The stratum corneum is the physical barrier of the skin where lipids fill the spaces between the cells. Being permeable, it regulates fluid loss and penetration, and performs a key role in maintaining the hydration level of the skin to make it look soft and smooth.

All these processes are governed by enzymatic reactions and when the skin type is sensitive these processes are affected, deteriorating the natural barrier function and reducing the lipid synthesis.

As a result, the transepidermal water loss increases, and skin irritants find an easy way to penetrate into the skin layers.

Sensitive skin expressions

The following phenomena have been observed:

  • Reduction of the skin tolerance level.
  • Deterioration of the barrier function, increasing the transepidermal water loss.
  • Sensorineural activity disorders of the skin nerves.

It has been established that the trigger mechanism for sensitive skin is the abnormal penetration of irritants, due to impaired barrier function together with an acceleration of the nervous response.

This abnormal penetration is caused by an increase in the permeability of the stratum corneum, due to thinning thereof and to the impaired quality of intracellular lipids.

Consequently, there is a skin’s threshold tolerance decrease as the nerve endings protection are altered, increasing, therefore, the reactivity to irritants and exogenous agents.

Depending on the intensity of the symptoms, there are three degrees of sensitive skin:

``Extremely Sensitive Skin`` (dry or oily)

Which easily reacts to exogenous, endogenous and environmental factors.

Symptoms are severe and permanent with frequent psychological impact.

``Environmental Sensitive Skin``

Is usually fair and thin skin, reacts mainly to environmental factors such as heat and sudden temperature changes.

``Cosmetically Sensitive Skin``

Has mild sensitivity, primarily reacting to the application of certain cosmetic products.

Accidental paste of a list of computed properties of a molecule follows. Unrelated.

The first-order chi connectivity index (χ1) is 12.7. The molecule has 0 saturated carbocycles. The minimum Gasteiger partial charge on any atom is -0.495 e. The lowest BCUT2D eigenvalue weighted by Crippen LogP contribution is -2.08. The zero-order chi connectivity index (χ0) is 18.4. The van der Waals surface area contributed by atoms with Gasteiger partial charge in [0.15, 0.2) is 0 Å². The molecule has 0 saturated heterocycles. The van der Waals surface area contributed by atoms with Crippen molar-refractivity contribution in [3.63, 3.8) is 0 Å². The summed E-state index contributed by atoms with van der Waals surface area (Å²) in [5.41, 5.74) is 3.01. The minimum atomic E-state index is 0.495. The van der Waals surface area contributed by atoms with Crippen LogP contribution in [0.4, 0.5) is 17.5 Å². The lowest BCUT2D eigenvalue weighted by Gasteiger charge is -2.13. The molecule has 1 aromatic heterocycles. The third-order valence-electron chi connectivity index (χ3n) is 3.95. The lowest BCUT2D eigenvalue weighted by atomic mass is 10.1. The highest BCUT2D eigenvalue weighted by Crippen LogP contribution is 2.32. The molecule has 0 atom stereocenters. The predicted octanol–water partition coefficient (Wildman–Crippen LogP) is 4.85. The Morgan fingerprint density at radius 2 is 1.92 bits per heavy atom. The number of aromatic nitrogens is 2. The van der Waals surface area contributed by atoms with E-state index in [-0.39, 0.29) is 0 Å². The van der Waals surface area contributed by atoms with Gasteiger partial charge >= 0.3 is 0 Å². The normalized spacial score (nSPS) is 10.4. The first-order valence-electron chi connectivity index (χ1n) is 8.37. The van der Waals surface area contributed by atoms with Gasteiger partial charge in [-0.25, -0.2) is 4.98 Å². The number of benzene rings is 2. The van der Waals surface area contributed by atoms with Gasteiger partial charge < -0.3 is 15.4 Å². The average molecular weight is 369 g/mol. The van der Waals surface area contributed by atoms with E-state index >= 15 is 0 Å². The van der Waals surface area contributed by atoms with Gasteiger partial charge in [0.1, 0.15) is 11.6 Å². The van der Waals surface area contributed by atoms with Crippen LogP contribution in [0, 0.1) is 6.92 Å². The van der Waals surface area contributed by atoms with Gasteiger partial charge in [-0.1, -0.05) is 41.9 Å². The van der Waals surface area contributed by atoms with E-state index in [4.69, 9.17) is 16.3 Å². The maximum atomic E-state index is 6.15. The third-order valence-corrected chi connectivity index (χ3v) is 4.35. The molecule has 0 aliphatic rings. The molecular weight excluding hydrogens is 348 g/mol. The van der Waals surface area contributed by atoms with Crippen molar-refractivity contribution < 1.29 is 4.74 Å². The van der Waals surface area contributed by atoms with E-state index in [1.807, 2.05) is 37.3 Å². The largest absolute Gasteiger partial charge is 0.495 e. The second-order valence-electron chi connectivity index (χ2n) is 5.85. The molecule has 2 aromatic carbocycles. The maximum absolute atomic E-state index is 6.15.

Every treatment involves avoiding triggering agents. The applied cosmetics should have few ingredients and absence of sensitizers and irritants agents.

For prevention and aid the following guidelines are highly recommended:

  • Using very few cosmetics, always choosing those for sensitive skin.
  • Testing first time use cosmetics in the inner forearm before applying them. Evaluate possible adverse effects on the area for 24 hours after the test.
  • Free of perfumes and alcohol formulations. Some dyes may also cause adverse effects in people with sensitive skin.
  • Avoiding alkaline soaps.
  • Avoiding very frequent and high temperature showers.
  • Using soft texture moisturizers with ingredients that provide extra skin hydration.
  • Dry skin with soft touches, without rubbing.
  • In high temperature or air conditioning environments, apply moisturizer several times a day.
  • Using hygienic products with soft and non-irritating surfactants to avoid weakening the lipid layer of the skin.
  • Avoid physical and chemical exfoliating products, since they destroy the hydrolipidic film. Apply gentle moisturizing aftershave products..
  • Avoid products with alpha hydroxy acids (AHAs), retinol or tretinoin.
  • Stop using products that cause adverse reactions or discomfort when being applied.
  • Avoid sudden temperature changes, sun, heat and cold exposure. Do not sunbathe in the mid hours of the day and always apply sunscreen products. Avoid tanning lamps such as UV rays.
  • Limit alcohol consumption, coffee and spices.
  • Avoid smoking, since it produces harmful free radicals to the cellular structure of the skin.
  • Follow a balanced diet rich in antioxidants (Vitamins A, E and C).
  • Avoid stress and sleep the appropriate hours for every age.